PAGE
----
“If anything, this position has been strengthened by the April 2013 amendments. Under the previous provision, where the court had ordered a party to pay costs it had the power to order an amount on account before the costs were assessed. CPR 44.2(8) seems less flexible, suggesting that the time for an order for payment on account is when the costs order between the parties is made, although we are aware of conflicting first instance decisions on this point. This interpretation creates problems when there are deemed costs orders under CPR 44.9(1) as, inevitably, an application for payment on account will be after the date of the deemed order.”

    6 Comments

  1. Glad someone has put this unjustified slur right Simon. Notwithstanding the appellant judge misled himself (sometime these things do happen and does caveat his summary with “unless I have fundamentally misunderstood something…..”), the article was then bizarrely presented by the Claimant’s Solicitor advocate and then again by Gordon as a short piece attempting to professionally embarrass a fellow advocate, all the while failing to appreciate the utter irony of the nonsense being posted.

    Barry Riley

    15th May 2017

  2. I am glad that you have pointed out the unfair terms in which Judge Robinson expressed himself. However, the authors of Cook on Costs are being doctrinaire in suggesting that it follows from the terms of CPR 44.2(8) that an interim payment can only be directed at the point a costs order is made. The language doesn’t dictate this outcome, and it would be very inconvenient, e.g. in cases where a deemed order for costs is made with no prior opportunity to request a payment on account. Even if an interim payment of costs was outside the CPR 44.2(8) jurisdiction in these circumstances, why should an order not be made under CPR 3.1(2)(m) (court’s power to make any order which furthers the overriding objective – the rule under which the court found that it had the power to costs cap before the rules were amended to provide for this expressly)? It could be said with considerable force that CPR 44.2(8) itself shows that an interim payment of costs usually furthers the overriding objective, thereby justifying such an order under CPR 3.1(2)(m) where (for example) a deemed costs order is made on acceptance of a Part 36 offer, even if (which I doubt) this scenario is in fact outside CPR 44.2(8).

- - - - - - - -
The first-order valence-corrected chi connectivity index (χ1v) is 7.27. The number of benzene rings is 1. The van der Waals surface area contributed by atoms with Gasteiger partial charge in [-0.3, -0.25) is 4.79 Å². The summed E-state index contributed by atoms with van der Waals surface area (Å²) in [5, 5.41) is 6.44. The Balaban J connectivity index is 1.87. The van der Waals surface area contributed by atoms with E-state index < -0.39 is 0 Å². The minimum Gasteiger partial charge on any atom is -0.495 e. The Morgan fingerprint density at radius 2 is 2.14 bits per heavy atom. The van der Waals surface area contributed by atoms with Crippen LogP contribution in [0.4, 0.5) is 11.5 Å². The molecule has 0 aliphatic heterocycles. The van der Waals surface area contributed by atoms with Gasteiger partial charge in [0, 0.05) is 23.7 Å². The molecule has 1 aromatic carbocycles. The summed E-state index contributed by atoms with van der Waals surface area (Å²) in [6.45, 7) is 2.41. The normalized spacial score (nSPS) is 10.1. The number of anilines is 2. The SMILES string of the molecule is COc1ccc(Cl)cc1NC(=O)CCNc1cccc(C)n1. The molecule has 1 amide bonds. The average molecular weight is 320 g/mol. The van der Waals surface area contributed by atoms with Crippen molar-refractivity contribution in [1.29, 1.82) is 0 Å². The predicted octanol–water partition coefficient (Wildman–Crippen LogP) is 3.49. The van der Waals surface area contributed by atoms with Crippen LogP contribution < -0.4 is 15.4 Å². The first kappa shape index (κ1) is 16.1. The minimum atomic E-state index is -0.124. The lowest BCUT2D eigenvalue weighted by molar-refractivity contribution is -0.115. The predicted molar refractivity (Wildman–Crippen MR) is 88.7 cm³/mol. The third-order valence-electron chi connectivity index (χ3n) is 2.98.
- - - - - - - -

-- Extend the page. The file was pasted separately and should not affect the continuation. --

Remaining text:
Ben

    15th May 2017

  3. Barnsley v Noble [2012] EWHC 3822 (Ch) (Proudman J): ‘CPR 44.12 [now CPR 44.9] is clear in its terms and the mischief which a costs order on account seeks to redress (namely that the person entitled to costs should not be kept out of the portion of costs to which he is plainly entitled pending detailed assessment) is the same whether there is a deemed order following discontinuance or an actual order following trial.’

    Peter Burdge

    16th May 2017

  4. It strikes me that at least part of the problem here, apart from a judge who doesn’t seem to have understood the point is a possibly inexperienced advocate who also failed to put his point in a way that could be understood. It just goes to show the risks of trying to rely on books in hearings rather than simply taking the judge through the rules, which is the proper way to do it.

    Liz

    17th May 2017

  5. As the Solicitors acting for the Claimant in this matter we think it is right to point out the skeleton argument made no complaint about the Defendant’s advocate at the hearing. That argument just made the point (which is picked up in some earlier posts) that Cook on Costs would not appear to accurately reflect law or practice on this topic.

    Given that this is an important point it did seem appropriate to make the decision, even though only the grant of permission to apply, more widely known.

    There was certainly no intention to cause any professional embarrassment and, for the avoidance of doubt, our view is that both parties made submissions in good faith. The Defendant’s contentions, based on Cook, did not, however, appear to reflect the way the courts should approach requests for payments on account of costs where, for example, terms have already been agreed or, as other posts have pointed out, if there is a deemed costs order because a Part 36 offer has been accepted.

    Atherton Godfrey

    30th May 2017

  6. @Atherton Godfrey, I am grateful for your clarification. However, if your skeleton argument was simply based on Cook on Costs being an incorrect summary of the law and practice on this issue, I am all the more surprised that the judge took the view that Cook on Costs was accurate but that the Defendant’s advocate had wrongly referred the court below to the wrong part of Cook on Costs.

    Simon Gibbs

    30th May 2017